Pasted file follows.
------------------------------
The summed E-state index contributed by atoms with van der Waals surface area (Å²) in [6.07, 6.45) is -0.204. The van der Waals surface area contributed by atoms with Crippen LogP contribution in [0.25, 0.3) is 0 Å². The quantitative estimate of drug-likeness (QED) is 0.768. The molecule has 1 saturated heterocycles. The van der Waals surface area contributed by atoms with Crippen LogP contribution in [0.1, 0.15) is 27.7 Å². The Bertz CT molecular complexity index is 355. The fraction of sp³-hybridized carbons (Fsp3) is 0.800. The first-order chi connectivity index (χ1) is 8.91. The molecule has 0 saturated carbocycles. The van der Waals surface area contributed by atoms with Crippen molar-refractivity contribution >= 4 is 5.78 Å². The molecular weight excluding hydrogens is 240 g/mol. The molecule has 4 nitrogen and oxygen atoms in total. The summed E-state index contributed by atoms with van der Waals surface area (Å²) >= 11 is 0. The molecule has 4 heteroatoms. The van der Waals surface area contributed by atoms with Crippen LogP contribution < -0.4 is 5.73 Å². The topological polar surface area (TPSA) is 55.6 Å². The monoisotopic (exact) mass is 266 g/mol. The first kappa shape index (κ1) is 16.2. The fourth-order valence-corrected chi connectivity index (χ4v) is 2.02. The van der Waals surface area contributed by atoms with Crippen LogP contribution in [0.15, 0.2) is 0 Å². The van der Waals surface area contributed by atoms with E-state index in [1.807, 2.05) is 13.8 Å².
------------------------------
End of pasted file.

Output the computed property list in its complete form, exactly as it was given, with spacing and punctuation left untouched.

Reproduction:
The summed E-state index contributed by atoms with van der Waals surface area (Å²) in [6.07, 6.45) is -0.204. The van der Waals surface area contributed by atoms with Crippen LogP contribution in [0.25, 0.3) is 0 Å². The quantitative estimate of drug-likeness (QED) is 0.768. The molecule has 1 saturated heterocycles. The van der Waals surface area contributed by atoms with Crippen LogP contribution in [0.1, 0.15) is 27.7 Å². The Bertz CT molecular complexity index is 355. The fraction of sp³-hybridized carbons (Fsp3) is 0.800. The first-order chi connectivity index (χ1) is 8.91. The molecule has 0 saturated carbocycles. The van der Waals surface area contributed by atoms with Crippen molar-refractivity contribution >= 4 is 5.78 Å². The molecular weight excluding hydrogens is 240 g/mol. The molecule has 4 nitrogen and oxygen atoms in total. The summed E-state index contributed by atoms with van der Waals surface area (Å²) >= 11 is 0. The molecule has 4 heteroatoms. The van der Waals surface area contributed by atoms with Crippen LogP contribution < -0.4 is 5.73 Å². The topological polar surface area (TPSA) is 55.6 Å². The monoisotopic (exact) mass is 266 g/mol. The first kappa shape index (κ1) is 16.2. The fourth-order valence-corrected chi connectivity index (χ4v) is 2.02. The van der Waals surface area contributed by atoms with Crippen LogP contribution in [0.15, 0.2) is 0 Å². The van der Waals surface area contributed by atoms with E-state index in [1.807, 2.05) is 13.8 Å².